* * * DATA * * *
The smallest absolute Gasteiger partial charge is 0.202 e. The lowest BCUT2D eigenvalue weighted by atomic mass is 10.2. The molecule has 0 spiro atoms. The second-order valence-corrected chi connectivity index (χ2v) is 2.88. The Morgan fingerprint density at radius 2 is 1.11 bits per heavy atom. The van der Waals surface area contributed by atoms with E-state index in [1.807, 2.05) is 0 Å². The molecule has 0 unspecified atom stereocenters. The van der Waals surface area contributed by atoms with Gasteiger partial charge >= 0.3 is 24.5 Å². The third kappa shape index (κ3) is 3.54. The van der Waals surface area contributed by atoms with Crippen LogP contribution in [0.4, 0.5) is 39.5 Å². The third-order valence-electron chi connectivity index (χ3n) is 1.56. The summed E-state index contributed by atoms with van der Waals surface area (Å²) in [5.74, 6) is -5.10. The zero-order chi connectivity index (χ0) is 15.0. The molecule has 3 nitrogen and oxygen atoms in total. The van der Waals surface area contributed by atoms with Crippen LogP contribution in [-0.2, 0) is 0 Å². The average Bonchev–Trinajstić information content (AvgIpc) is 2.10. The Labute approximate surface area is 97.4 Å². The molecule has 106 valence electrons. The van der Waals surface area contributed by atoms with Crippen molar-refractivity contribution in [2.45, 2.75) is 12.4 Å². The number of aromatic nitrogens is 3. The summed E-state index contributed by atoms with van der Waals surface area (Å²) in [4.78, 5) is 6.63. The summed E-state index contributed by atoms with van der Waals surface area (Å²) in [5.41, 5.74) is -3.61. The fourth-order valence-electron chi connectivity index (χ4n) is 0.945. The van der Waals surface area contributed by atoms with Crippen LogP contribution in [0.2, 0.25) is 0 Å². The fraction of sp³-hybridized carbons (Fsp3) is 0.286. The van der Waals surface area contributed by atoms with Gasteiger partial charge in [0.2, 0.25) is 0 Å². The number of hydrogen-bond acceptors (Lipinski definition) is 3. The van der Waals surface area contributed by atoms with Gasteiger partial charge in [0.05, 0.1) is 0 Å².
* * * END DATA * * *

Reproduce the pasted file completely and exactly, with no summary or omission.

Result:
The smallest absolute Gasteiger partial charge is 0.202 e. The lowest BCUT2D eigenvalue weighted by atomic mass is 10.2. The molecule has 0 spiro atoms. The second-order valence-corrected chi connectivity index (χ2v) is 2.88. The Morgan fingerprint density at radius 2 is 1.11 bits per heavy atom. The van der Waals surface area contributed by atoms with E-state index in [1.807, 2.05) is 0 Å². The molecule has 0 unspecified atom stereocenters. The van der Waals surface area contributed by atoms with Gasteiger partial charge >= 0.3 is 24.5 Å². The third kappa shape index (κ3) is 3.54. The van der Waals surface area contributed by atoms with Crippen LogP contribution in [0.4, 0.5) is 39.5 Å². The third-order valence-electron chi connectivity index (χ3n) is 1.56. The summed E-state index contributed by atoms with van der Waals surface area (Å²) in [5.74, 6) is -5.10. The zero-order chi connectivity index (χ0) is 15.0. The molecule has 3 nitrogen and oxygen atoms in total. The van der Waals surface area contributed by atoms with Crippen LogP contribution in [-0.2, 0) is 0 Å². The average Bonchev–Trinajstić information content (AvgIpc) is 2.10. The Labute approximate surface area is 97.4 Å². The molecule has 106 valence electrons. The van der Waals surface area contributed by atoms with Crippen molar-refractivity contribution in [2.45, 2.75) is 12.4 Å². The number of aromatic nitrogens is 3. The summed E-state index contributed by atoms with van der Waals surface area (Å²) in [4.78, 5) is 6.63. The summed E-state index contributed by atoms with van der Waals surface area (Å²) in [5.41, 5.74) is -3.61. The fourth-order valence-electron chi connectivity index (χ4n) is 0.945. The van der Waals surface area contributed by atoms with Crippen LogP contribution in [0.2, 0.25) is 0 Å². The fraction of sp³-hybridized carbons (Fsp3) is 0.286. The van der Waals surface area contributed by atoms with Gasteiger partial charge in [0.2, 0.25) is 0 Å². The number of hydrogen-bond acceptors (Lipinski definition) is 3. The van der Waals surface area contributed by atoms with Gasteiger partial charge in [0.05, 0.1) is 0 Å².